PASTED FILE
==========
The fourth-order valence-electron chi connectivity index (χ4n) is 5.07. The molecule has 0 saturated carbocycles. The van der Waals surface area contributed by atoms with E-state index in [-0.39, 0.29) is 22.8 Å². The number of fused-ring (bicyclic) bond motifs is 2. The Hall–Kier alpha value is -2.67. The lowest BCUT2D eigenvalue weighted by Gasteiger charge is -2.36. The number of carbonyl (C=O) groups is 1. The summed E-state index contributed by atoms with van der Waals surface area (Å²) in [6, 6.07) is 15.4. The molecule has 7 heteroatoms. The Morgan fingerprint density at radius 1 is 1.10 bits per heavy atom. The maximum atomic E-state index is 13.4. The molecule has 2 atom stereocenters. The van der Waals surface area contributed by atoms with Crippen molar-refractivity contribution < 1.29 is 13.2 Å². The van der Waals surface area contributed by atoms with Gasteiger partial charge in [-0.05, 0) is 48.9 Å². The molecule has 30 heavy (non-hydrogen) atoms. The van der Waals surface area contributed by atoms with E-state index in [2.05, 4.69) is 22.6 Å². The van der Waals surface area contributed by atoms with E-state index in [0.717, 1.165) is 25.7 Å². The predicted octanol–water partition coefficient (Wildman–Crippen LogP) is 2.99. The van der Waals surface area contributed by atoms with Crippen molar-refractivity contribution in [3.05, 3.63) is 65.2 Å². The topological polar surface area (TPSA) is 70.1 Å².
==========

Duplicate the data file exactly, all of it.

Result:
The fourth-order valence-electron chi connectivity index (χ4n) is 5.07. The molecule has 0 saturated carbocycles. The van der Waals surface area contributed by atoms with E-state index in [-0.39, 0.29) is 22.8 Å². The number of fused-ring (bicyclic) bond motifs is 2. The Hall–Kier alpha value is -2.67. The lowest BCUT2D eigenvalue weighted by Gasteiger charge is -2.36. The number of carbonyl (C=O) groups is 1. The summed E-state index contributed by atoms with van der Waals surface area (Å²) in [6, 6.07) is 15.4. The molecule has 7 heteroatoms. The Morgan fingerprint density at radius 1 is 1.10 bits per heavy atom. The maximum atomic E-state index is 13.4. The molecule has 2 atom stereocenters. The van der Waals surface area contributed by atoms with Crippen molar-refractivity contribution < 1.29 is 13.2 Å². The van der Waals surface area contributed by atoms with Gasteiger partial charge in [-0.05, 0) is 48.9 Å². The molecule has 30 heavy (non-hydrogen) atoms. The van der Waals surface area contributed by atoms with E-state index in [2.05, 4.69) is 22.6 Å². The van der Waals surface area contributed by atoms with E-state index in [0.717, 1.165) is 25.7 Å². The predicted octanol–water partition coefficient (Wildman–Crippen LogP) is 2.99. The van der Waals surface area contributed by atoms with Crippen molar-refractivity contribution in [3.05, 3.63) is 65.2 Å². The topological polar surface area (TPSA) is 70.1 Å².